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A History of the French Novel, Vol. 2

I learn from the books that there were some other Achards


[302]

Here is one from "Un Diamant" (_Contes et Nouvelles_), which, though destitute of the charms of poetry, rivals and perhaps indeed suggested our own

And even an Eastern Counties' train Comes in at last.

"Quelque loin qu'on aille, on finit par arriver; _on arrive bien a Saint-Maur--trois lieues a faire--en coucou_."

[303] In the same article in which he dealt with Charles de Bernard.

[304] I know that many people do not agree with me here; but Blake did: "Tell me the facts, O historian, and leave me to reason on them as I please; away with your reasoning and your rubbish.... Tell me the What: I do not want you to tell me the Why and the How. I can find that out for myself."

[305] If my friend Mr. Henley were alive (and I would he were) I should have to "look out for squalls." It was, as ought to be well known, his idea that _Henri Trois et Sa Cour_ was much more the rallying trumpet of 1830 that _Hernani_, and I believe a large part of his dislike for Thackeray was due to the cruel fun which _The Paris Sketch-book_ makes of _Kean_. But I speak as I think and find, after long re-thinking and researching.

[306] I have made some further excursions in the work of Achard, but they did not incline me to continue them, and I do not propose to say anything of the results here. I learn

from the books that there were some other Achards, one of whom "improved the production of the beet-root sugar." I would much rather have written _Belle-Rose_.

[307] Emma Robinson. I used, I think, to prefer her to either of her more famous companions in the list. But I have never read her _Caesar Borgia_. It sounds appetising.

[308] Some may say, "There might have been an end much sooner with some of the foregoing." Perhaps so--once more. I do not claim to be _hujus orbis Papa_ and infallible. But I sample to the best of my knowledge and judgment.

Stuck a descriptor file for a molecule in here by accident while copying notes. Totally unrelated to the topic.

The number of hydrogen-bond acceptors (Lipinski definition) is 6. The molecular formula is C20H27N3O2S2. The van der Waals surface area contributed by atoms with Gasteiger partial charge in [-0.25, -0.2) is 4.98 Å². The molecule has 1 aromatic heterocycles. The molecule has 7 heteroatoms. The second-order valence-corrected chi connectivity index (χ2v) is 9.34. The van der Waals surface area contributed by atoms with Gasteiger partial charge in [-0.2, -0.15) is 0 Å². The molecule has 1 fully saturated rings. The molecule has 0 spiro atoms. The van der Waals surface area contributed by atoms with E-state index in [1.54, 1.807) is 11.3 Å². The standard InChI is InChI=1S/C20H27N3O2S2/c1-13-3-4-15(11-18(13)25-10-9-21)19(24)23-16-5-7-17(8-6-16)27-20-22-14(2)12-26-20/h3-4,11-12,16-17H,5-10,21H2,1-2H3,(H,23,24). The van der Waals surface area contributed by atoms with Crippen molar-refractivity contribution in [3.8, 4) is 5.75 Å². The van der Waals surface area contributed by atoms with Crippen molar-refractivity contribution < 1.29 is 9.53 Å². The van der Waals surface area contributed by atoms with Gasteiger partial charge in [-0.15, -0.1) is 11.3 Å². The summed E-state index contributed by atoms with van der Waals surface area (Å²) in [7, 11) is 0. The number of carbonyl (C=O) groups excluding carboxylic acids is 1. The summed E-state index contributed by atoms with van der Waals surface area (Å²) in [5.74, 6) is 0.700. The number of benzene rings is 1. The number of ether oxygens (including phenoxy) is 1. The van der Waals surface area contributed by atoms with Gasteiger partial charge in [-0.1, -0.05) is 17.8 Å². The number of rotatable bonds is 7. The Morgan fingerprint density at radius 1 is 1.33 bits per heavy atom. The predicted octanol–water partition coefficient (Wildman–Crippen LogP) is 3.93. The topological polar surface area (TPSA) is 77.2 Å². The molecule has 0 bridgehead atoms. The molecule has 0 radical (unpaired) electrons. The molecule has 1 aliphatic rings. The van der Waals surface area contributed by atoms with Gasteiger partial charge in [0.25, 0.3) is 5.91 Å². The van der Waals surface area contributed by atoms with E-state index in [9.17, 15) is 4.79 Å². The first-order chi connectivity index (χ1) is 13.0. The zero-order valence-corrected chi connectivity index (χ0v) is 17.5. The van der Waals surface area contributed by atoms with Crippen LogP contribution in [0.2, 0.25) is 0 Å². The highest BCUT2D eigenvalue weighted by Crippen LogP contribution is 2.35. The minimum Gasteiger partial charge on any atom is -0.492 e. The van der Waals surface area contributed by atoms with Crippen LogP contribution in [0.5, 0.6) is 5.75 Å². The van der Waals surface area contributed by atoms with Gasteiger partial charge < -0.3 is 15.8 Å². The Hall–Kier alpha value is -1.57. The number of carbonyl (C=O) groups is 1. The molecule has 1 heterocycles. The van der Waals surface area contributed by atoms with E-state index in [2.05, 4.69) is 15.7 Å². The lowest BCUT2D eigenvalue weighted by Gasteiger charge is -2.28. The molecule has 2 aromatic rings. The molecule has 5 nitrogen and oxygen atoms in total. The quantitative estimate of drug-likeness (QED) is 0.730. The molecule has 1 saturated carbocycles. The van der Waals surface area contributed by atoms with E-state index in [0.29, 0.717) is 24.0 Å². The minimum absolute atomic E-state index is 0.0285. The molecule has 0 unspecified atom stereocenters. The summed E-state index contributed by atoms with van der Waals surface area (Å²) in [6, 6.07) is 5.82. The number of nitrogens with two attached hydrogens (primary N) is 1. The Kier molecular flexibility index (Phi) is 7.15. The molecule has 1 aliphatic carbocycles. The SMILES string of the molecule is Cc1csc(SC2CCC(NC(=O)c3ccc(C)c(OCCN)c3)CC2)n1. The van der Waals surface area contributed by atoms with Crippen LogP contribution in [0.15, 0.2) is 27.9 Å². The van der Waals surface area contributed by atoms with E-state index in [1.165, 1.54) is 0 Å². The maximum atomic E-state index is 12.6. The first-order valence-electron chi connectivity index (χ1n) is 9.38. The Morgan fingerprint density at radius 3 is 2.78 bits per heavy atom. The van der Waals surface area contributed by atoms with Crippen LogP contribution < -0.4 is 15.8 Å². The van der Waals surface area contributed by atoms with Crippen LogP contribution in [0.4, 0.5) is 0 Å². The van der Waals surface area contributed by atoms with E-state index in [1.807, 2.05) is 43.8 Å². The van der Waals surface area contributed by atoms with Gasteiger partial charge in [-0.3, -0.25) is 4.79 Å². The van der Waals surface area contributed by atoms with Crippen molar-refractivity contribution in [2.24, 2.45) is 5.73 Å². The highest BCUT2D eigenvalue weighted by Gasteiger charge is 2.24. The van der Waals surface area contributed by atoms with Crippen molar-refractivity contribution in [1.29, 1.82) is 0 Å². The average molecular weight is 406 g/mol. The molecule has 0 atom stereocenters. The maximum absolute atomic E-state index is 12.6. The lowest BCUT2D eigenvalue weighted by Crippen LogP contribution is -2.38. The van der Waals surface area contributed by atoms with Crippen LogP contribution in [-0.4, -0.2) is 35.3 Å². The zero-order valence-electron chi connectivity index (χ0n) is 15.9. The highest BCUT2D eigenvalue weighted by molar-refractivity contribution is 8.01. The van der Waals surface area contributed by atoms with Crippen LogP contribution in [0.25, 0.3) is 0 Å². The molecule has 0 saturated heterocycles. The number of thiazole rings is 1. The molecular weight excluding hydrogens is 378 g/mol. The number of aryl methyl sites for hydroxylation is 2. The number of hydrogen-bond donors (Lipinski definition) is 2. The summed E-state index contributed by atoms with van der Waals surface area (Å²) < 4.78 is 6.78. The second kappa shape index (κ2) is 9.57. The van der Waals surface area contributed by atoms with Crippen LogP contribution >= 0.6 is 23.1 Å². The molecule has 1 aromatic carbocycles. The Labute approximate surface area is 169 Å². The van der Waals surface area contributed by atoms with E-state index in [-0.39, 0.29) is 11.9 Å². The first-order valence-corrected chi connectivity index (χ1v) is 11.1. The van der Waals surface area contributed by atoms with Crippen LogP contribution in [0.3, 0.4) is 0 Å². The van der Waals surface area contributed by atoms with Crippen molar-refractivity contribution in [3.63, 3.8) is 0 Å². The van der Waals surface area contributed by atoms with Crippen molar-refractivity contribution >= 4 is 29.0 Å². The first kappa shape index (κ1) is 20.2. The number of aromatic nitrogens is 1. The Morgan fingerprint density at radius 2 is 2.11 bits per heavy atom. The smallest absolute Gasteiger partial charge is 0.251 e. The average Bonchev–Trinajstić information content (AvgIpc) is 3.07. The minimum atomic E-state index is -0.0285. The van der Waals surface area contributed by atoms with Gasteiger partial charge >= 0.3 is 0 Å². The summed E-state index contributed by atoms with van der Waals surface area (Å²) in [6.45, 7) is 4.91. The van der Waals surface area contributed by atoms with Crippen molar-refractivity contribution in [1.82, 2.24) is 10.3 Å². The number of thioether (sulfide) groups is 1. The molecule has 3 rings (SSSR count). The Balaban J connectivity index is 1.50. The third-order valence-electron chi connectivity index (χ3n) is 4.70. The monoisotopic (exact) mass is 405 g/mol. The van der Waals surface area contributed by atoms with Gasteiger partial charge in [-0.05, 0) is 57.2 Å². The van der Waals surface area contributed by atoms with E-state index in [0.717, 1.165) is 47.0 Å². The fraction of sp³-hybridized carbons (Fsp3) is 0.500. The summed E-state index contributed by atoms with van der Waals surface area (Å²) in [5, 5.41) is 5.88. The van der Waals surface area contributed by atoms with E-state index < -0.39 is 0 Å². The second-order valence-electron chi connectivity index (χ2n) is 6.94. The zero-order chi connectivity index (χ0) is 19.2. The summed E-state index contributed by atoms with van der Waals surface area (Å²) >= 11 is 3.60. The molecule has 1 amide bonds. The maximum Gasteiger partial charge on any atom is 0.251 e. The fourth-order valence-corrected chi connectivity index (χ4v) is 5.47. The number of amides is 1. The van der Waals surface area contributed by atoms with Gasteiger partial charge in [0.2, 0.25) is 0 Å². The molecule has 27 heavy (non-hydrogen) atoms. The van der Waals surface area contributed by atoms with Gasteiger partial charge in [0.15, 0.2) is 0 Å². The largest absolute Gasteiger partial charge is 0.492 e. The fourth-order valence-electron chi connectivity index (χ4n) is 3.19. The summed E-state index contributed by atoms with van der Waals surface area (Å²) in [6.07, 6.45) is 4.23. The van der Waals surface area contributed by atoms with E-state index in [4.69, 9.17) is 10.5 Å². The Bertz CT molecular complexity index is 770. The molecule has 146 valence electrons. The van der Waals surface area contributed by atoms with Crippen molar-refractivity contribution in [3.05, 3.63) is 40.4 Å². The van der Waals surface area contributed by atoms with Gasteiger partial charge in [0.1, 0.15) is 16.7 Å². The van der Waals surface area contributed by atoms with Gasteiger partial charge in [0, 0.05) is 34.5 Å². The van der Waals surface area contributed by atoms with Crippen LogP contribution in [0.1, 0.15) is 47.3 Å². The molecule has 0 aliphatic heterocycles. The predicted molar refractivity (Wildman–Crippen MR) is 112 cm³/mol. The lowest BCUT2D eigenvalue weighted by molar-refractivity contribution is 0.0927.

[309] _Beau Demon_, _Coeur d'Acier_, _La Tache Rouge_, etc. Feval began a little later than most of the others in this chapter, but he is of their class.

[310] Thackeray, when very young and wasting his time and money in editing the _National Standard_, wrote a short and very savage review of this which may be found in the Oxford Edition of his works (vol. i., as arranged by the present writer). It is virtuously indignant (and no wonder, seeing that the writer takes it quite seriously), but, as Thackeray was almost to the last when in that mood, quite bull-in-a-china-shoppy. You _might_ take it seriously, and yet critically in another way, as a "degeneracy" of the Terror-Novel. But the "rotting" view is better.

CHAPTER VIII

DUMAS THE ELDER

[Sidenote: The case of Dumas.]

With Dumas[311] _pere_ the same difficulties (or nearly the same) of general and particular nature present themselves as those which occurred with Balzac. There is, again, the task--not so arduous and by no means so hopeless as some may think, but still not of the easiest--of writing pretty fully without repetition on subjects on which you have written fully already. There is the enormous bulk, far greater than in the other case, of the work: which makes any complete survey of its individual components impossible. And there is the wide if not universal knowledge of this or that--if not of this _and_ that--part of it; which makes such survey unnecessary and probably unwelcome. But here, as there, in whatever contrast of degree and kind, there is the importance in relation to the general subject, which needs pretty abundant notice, and the particular character of that importance, which demands special examination.


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